African giants Nigeria currently leads in the global rating on the brunt of tuberculosis and pediatric-related Human Immune Virus, according to the World Health Organisation (WHO).
WHO’s country representative Dr Walter Kazadi Mulombo stated this, Thursday, at the sixth annual conference of the Association of Nigerian Health Journalists (ANHEJ) held at Akwanga, Nasarawa State. Mulombo added that Nigeria accounts for 50% of neglected tropical diseases in Africa.
Ahmed Khedr, Field Presence Cluster Lead, WHO, represented Mulomba at the event, which had the theme: ‘Universal Health Coverage (UHC): How Can Nigeria Get it Right – the Role of the Media’.
According to him, while cases of malaria is declining from 42% to 23%, Nigeria’s quota in global mortalities is 24%.
In his words, “Non- Communicable Diseases (NCDs) account for 29% of all deaths in Nigeria with premature mortality from the four main NCDs: hypertension, diabetes, cancers, malnutrition accounting for 22% of all deaths.”
He said the core victims are the poor who have no access to quality heathcare services, adding that the failure of standard health services in the country contributed heavily to economic losses in Nigeria’s economy.
According to him, “There is no single pathway to universal health coverage. All countries must find their own way according to their own social, political and economic circumstances.
“The foundation everywhere must be a political commitment to building a strong health system, based on primary care, with an emphasis on disease prevention and health promotion.”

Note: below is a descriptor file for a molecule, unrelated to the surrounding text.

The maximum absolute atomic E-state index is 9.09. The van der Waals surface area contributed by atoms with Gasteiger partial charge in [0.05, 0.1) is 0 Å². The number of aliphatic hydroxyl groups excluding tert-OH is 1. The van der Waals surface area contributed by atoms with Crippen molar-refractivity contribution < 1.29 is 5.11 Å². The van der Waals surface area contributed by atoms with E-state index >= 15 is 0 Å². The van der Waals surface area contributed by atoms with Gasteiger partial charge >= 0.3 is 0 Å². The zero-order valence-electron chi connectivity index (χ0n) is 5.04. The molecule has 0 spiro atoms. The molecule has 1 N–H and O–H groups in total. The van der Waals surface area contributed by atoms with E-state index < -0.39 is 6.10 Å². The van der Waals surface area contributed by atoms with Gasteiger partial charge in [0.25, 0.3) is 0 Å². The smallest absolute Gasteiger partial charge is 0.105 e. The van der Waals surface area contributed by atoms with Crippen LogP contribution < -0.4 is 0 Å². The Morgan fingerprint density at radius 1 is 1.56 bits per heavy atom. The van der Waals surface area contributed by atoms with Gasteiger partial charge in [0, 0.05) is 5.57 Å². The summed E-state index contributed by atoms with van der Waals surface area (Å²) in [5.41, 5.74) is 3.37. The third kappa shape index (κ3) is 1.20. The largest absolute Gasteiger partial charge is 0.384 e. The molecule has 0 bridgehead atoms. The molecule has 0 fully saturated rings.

The chairman of the National Advocates for Health (NA4H), Mohammed Usman, in a speech, said that less than 5, 000 primary healthcare centres out of the over 30, 000 in the country are functional. He blamed poor budgetary allocations and implementation as being behind the country’s woeful health sector.
In his view, “From 2018 to date, over N300 billion allocated for the Basic Healthcare Provision Fund (BHCPF) and less than one third have been released.
“Looking at the family planning budget amounting to N2.8 billion for year 2021 and 2022, there has not been single release. Thus Advocates find it difficult raising voices for more funding because of the non-release.”
The president of the Association of Nigeria Health Journalists (ANHEJ), Hassan Zaggi, regretted the poor state of primary health centres in the country, and called on lawmakers at various levels to make relevant laws to improve the country’s health sectors.